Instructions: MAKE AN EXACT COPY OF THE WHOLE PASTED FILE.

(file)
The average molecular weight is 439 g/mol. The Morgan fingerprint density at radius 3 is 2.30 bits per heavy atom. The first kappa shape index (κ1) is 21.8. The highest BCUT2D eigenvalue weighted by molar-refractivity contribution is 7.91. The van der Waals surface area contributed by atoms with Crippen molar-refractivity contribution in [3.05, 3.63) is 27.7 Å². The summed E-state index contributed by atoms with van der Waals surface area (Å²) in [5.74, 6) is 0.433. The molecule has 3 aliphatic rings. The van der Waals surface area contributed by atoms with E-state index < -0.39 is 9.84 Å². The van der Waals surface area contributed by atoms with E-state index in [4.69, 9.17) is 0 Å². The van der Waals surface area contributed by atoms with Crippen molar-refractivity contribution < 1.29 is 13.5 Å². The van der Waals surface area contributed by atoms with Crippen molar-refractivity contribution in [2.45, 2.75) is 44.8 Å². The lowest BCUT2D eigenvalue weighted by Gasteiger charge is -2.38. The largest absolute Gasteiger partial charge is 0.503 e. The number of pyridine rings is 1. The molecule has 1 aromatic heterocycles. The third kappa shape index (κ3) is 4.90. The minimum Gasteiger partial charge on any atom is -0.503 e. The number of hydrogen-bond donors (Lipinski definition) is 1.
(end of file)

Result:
The average molecular weight is 439 g/mol. The Morgan fingerprint density at radius 3 is 2.30 bits per heavy atom. The first kappa shape index (κ1) is 21.8. The highest BCUT2D eigenvalue weighted by molar-refractivity contribution is 7.91. The van der Waals surface area contributed by atoms with Crippen molar-refractivity contribution in [3.05, 3.63) is 27.7 Å². The summed E-state index contributed by atoms with van der Waals surface area (Å²) in [5.74, 6) is 0.433. The molecule has 3 aliphatic rings. The van der Waals surface area contributed by atoms with E-state index < -0.39 is 9.84 Å². The van der Waals surface area contributed by atoms with E-state index in [4.69, 9.17) is 0 Å². The van der Waals surface area contributed by atoms with Crippen molar-refractivity contribution < 1.29 is 13.5 Å². The van der Waals surface area contributed by atoms with Crippen molar-refractivity contribution in [2.45, 2.75) is 44.8 Å². The lowest BCUT2D eigenvalue weighted by Gasteiger charge is -2.38. The largest absolute Gasteiger partial charge is 0.503 e. The number of pyridine rings is 1. The molecule has 1 aromatic heterocycles. The third kappa shape index (κ3) is 4.90. The minimum Gasteiger partial charge on any atom is -0.503 e. The number of hydrogen-bond donors (Lipinski definition) is 1.